Tang Beiyi is no stranger to teaching an unfamiliar language. But usually she teaches English back home in Chengdu, a city of 14 million and growing in southwest China.
This year Beiyi finds herself in Willmar, teaching Mandarin to Willmar High School students.
Beiyi describes her students as enthusiastic about their Chinese studies, and she said the interest in Chinese culture is clearly spreading beyond those enrolled in her class.
"Sometimes when I meet somebody in town they say ... 'Hello — 'ni hao' in Chinese ... to me," she said. "I think learning Chinese will become more and more popular."
The Chinese program at Willmar High has grown fast since it started in 2006 — so much so that later today, a group of its students will head to China, part of a program that few rural schools in the state have. Next year more than 260 Willmar students will take Chinese.
A State Department initiative helped bring Beiyi to Willmar, but it probably wouldn't have happened without Todd Lynum.
Lynum was a Lutheran pastor in nearby Svea in 2006, when he heard Willmar's superintendent interviewed after she accompanied then-Gov. Tim Pawlenty on a trade mission to China. Lynum, who studied Mandarin in Taiwan as a college student, called the district office. Soon, he was running an after-school Chinese club.
“The kids are well aware; they tell me they really see that China is coming on strong.”Todd Lynum
It was popular, so the administration decided to offer formal classes the following semester. Lynum quit his church job, and is now the district's full-time Chinese teacher.
Lynum said Willmar is a more natural place for this kind of cultural exchange than many might think. Because of new immigrants, Somali and Spanish are already spoken all over town. Given China's prominence in world affairs, he said, adding Mandarin to Willmar's global mix only makes sense.
"The kids are well aware; they tell me they really see that China is coming on strong," he said. "It's powerful, and it's a player on the world stage now. And we need to understand it. And that just delights me to hear that."
The popularity of Mandarin in Willmar has come at the expense of more traditional language programs. The district no longer offers French and German because interest dropped off. It's a shift that's happening throughout Minnesota.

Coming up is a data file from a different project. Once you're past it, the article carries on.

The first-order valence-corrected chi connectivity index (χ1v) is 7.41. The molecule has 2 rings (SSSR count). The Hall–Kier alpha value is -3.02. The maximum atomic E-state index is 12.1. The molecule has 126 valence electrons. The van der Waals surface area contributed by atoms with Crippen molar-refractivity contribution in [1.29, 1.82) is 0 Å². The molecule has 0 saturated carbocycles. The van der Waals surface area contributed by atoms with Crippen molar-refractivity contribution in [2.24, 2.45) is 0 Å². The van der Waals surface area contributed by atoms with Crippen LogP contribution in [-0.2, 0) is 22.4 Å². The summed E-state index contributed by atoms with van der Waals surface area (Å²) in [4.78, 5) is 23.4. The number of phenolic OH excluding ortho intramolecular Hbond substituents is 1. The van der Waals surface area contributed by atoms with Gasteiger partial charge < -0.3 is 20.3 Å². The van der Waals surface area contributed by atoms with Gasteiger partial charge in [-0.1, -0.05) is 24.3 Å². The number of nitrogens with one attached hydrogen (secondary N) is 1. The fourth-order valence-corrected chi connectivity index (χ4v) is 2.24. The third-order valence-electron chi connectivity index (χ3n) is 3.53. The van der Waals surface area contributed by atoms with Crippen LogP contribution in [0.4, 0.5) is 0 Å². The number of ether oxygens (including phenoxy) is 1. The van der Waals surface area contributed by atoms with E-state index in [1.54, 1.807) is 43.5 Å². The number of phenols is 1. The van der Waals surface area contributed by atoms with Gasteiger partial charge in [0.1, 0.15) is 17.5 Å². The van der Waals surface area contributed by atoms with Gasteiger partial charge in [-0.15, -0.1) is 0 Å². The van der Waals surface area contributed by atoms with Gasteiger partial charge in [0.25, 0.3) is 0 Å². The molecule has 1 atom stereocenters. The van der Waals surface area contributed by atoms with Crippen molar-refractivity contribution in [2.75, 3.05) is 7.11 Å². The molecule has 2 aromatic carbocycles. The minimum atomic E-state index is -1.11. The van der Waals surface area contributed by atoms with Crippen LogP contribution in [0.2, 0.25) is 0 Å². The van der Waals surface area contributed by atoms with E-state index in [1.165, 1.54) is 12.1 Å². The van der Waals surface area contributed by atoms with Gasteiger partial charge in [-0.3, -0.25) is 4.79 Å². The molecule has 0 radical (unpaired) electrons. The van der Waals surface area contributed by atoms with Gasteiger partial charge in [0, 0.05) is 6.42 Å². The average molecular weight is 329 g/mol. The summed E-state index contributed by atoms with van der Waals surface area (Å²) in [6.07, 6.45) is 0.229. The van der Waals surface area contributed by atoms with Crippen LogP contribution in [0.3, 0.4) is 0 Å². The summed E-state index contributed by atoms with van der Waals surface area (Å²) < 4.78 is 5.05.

According Minnesota Department of Education report, from the 2000-2001 school year to last year, Chinese language enrollment in K-12 schools grew 586 percent, to over 5,700 students. During the same time period, enrollment dropped 23 percent in French classes, 21 percent in German classes and 83 percent in Russian classes. Spanish was still by far the most popular language and continues to grow.
Nancy Rhodes, the director of world and foreign language education at the Center for Applied Linguistics in Washington, said there is a connection between language learning and foreign policy.
"When trade with Japan was really big in the '80s and '90s, that's when Japanese started become more popular," she said. "Russian became popular in the '70s and '80s... Another language now that's increasing in importance in our schools is Arabic... So we do tend to reflect what's going on internationally in the languages that we're taught."
At Willmar High, juniors Rose Jackson and Phil Nadolny play a game to practice their Chinese.
Jackson and Nadolny are part of Willmar's first student group traveling to China. The opportunity doesn't seem lost on either of them.
"They're a lot of political relations and such going on between the United States and China," Nadolny said.
Jackson hope the trip will help him speak Chinese better.
"I have to think faster when talking to someone who speaks it naturally," she said.
As for Beiyi, she'll head back to China this summer, leaving behind a school and hundreds of Chinese-speaking kids.